Addressing the Needs of an Aging Population
Published on 09 August 2019
By 2030, the U.S. Census Bureau projects that 20% of the population will be 65 years or older. As the field of geriatric medicine continues to grow so does the demand for consultant pharmacists like Curt Wood, B.S. '90, BCGP, FASCP, founder of Elder Care Pharmacy Consultants LLC.
For nearly 20 years, Wood has assisted long-term care facilities in providing quality patient-centered care for geriatric patients across Missouri. He currently consults at more than 20 facilities and is recognized as a Board-Certified Geriatric Pharmacist (BCGP).
Why did you get involved in long-term care pharmacy?
St. Louis College of Pharmacy provided me with a great clinical foundation, and I was eager to use those skills after I graduated. Once I discovered long-term care, I found my calling. I felt working with the elderly population gave me the greatest opportunity to use my clinical skills to influence the most patients.
Why did you choose to specialize in geriatric pharmacy?
The patients I work with need someone who understands their needs as well as the regulations established by the Centers for Medicare and Medicaid Services (CMS). I take pride in making the best recommendations for my patients based on scientific evidence, my experience and CMS guidelines.
I feel strongly about advocating on behalf of patients. Some of my patients are unable to communicate. It’s important for me to be able to communicate with their family members about the benefits and risks associated with their loved ones’ medications, so they can make the best decisions possible. I also work with physicians and nurses to ensure patients are receiving the best medicine and care available for their conditions.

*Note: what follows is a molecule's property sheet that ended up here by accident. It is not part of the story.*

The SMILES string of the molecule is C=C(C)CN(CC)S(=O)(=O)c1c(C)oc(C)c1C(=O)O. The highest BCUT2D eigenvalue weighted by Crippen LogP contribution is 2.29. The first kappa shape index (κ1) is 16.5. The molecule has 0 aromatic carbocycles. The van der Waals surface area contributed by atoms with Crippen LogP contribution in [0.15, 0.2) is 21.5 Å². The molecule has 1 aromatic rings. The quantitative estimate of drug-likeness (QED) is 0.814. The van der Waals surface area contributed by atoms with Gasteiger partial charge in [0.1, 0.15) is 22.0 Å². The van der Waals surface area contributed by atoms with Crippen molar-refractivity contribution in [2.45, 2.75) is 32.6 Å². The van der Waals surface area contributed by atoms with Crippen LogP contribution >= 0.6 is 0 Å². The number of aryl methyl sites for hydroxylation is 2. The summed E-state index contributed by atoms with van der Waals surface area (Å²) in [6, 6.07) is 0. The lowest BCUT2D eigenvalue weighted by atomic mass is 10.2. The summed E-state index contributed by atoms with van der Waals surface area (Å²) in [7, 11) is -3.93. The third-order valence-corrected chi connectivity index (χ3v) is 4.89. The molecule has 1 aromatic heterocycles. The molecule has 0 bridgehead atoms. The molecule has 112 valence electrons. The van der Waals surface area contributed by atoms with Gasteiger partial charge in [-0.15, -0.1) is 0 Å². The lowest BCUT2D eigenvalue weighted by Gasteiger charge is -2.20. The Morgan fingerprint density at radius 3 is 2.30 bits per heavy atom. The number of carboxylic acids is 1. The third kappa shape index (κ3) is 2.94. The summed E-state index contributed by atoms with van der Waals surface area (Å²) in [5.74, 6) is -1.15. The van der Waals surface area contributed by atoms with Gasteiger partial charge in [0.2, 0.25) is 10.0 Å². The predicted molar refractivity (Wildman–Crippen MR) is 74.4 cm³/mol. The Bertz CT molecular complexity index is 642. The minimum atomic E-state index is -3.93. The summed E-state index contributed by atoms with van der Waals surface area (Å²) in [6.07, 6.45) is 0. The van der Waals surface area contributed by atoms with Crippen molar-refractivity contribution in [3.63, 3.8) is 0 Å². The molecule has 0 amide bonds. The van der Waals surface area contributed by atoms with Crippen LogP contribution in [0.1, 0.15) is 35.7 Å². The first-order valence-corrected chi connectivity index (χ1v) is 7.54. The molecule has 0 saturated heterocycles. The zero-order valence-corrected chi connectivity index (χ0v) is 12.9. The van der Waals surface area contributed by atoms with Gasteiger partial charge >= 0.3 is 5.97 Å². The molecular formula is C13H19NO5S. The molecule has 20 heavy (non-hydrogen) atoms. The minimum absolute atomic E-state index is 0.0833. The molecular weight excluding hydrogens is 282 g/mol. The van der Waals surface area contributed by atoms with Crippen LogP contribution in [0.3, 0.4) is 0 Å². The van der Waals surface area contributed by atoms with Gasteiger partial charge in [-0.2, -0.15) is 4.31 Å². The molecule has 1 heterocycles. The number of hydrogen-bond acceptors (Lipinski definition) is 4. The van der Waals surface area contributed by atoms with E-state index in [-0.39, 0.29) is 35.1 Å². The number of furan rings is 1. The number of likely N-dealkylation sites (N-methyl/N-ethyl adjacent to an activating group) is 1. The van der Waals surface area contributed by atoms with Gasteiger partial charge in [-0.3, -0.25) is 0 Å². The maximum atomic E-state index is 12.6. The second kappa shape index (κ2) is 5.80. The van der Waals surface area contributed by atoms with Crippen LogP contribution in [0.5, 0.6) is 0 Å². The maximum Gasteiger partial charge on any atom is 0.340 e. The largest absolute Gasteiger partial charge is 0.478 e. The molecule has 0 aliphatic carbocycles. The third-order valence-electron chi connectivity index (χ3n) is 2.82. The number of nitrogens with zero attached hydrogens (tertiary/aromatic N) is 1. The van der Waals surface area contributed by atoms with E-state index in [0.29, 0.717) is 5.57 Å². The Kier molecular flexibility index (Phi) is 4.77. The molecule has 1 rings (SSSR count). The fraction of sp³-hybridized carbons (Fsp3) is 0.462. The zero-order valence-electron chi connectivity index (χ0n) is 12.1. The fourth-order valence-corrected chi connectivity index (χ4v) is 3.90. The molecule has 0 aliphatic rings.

What makes Elder Care Pharmacy Consultants LLC unique?
While almost every pharmacist will work directly with elderly patients at some point, most of the patients I work with are over the age of 75. All pharmacists who treat elderly patients are used to dealing with metabolism changes as our patients age. Because my patient population is older than the average elderly patient, the effects of aging are more magnified.
Our experience, knowledge of regulatory issues and guidelines, and evidence-based practices set us apart. We spend time getting to know the patients, members of the interprofessional health care team and the long-term care facility to ensure we are all on the same page. If we notice a consistent issue, we work with the health care team to provide education and training to ensure our patients are getting the best care.
How do you stay up-to-date on changes in pharmacy?
There is pressure on both pharmacies and pharmacists, and it comes from multiple angles. We see pressure from reimbursement costs, complex regulations, the expanding scope of practice and changes in legislation.
Issues like these are what inspired me to get involved in the Missouri Pharmacy Association (MPA). I think MPA does a masterful job of influencing critical issues that affect the pharmacy profession and legislation, and by serving on the board of directors for MPA, I’m able to give back to the profession and ensure it moves forward in a positive direction.
How did the College make an impact on you?
The College provided a great foundation for me when I transitioned into the profession, and it continues to make an impact on me still. Through the College, I’ve been able to establish invaluable connections with a great network of thought leaders and professionals.
I always enjoy the opportunity to connect with other pharmacists. Even though we may not share the same type of practice setting, it’s great to have the opportunity to discuss their processes and ideas and consider how I could apply them to long-term care.
Determined to provide the best care for his patients, Wood continues to advocate for the profession and work with long-term care facilities to address the growing needs of the geriatric population. His experience paired with his desire to help this specialized population is needed now more than ever.
This story was featured in the spring 2019 issue of Script magazine. To read past issues of the magazine, visit the Script magazine archive.